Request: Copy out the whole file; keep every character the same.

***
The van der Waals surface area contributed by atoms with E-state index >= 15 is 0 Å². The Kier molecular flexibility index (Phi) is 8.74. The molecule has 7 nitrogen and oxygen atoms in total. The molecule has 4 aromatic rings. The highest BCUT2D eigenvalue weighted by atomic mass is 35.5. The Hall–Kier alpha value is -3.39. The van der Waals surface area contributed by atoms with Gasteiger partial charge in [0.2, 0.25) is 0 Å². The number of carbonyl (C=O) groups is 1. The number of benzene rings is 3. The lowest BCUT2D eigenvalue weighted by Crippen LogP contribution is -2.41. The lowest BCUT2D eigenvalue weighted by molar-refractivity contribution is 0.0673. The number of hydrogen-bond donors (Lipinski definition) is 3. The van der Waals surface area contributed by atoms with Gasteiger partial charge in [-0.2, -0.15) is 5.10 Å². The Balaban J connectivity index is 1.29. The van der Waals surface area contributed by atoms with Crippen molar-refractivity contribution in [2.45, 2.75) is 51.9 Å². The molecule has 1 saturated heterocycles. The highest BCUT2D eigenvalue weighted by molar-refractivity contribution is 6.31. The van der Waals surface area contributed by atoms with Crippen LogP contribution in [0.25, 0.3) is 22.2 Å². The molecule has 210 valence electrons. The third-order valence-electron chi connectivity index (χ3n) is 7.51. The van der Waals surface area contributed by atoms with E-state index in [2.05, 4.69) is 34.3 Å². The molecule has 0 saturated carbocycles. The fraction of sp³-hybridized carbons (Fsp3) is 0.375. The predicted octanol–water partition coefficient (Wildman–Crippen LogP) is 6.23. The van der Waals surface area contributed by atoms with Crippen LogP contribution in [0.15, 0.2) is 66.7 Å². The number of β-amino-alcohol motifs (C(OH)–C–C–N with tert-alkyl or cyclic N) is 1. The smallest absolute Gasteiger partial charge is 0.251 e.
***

The van der Waals surface area contributed by atoms with E-state index >= 15 is 0 Å². The Kier molecular flexibility index (Phi) is 8.74. The molecule has 7 nitrogen and oxygen atoms in total. The molecule has 4 aromatic rings. The highest BCUT2D eigenvalue weighted by atomic mass is 35.5. The Hall–Kier alpha value is -3.39. The van der Waals surface area contributed by atoms with Gasteiger partial charge in [0.2, 0.25) is 0 Å². The number of carbonyl (C=O) groups is 1. The number of benzene rings is 3. The lowest BCUT2D eigenvalue weighted by Crippen LogP contribution is -2.41. The lowest BCUT2D eigenvalue weighted by molar-refractivity contribution is 0.0673. The number of hydrogen-bond donors (Lipinski definition) is 3. The van der Waals surface area contributed by atoms with Gasteiger partial charge in [-0.2, -0.15) is 5.10 Å². The Balaban J connectivity index is 1.29. The van der Waals surface area contributed by atoms with Crippen molar-refractivity contribution in [2.45, 2.75) is 51.9 Å². The molecule has 1 saturated heterocycles. The highest BCUT2D eigenvalue weighted by molar-refractivity contribution is 6.31. The van der Waals surface area contributed by atoms with Crippen LogP contribution in [0.25, 0.3) is 22.2 Å². The molecule has 210 valence electrons. The third-order valence-electron chi connectivity index (χ3n) is 7.51. The van der Waals surface area contributed by atoms with E-state index in [2.05, 4.69) is 34.3 Å². The molecule has 0 saturated carbocycles. The fraction of sp³-hybridized carbons (Fsp3) is 0.375. The predicted octanol–water partition coefficient (Wildman–Crippen LogP) is 6.23. The van der Waals surface area contributed by atoms with Crippen LogP contribution in [0.15, 0.2) is 66.7 Å². The number of β-amino-alcohol motifs (C(OH)–C–C–N with tert-alkyl or cyclic N) is 1. The smallest absolute Gasteiger partial charge is 0.251 e.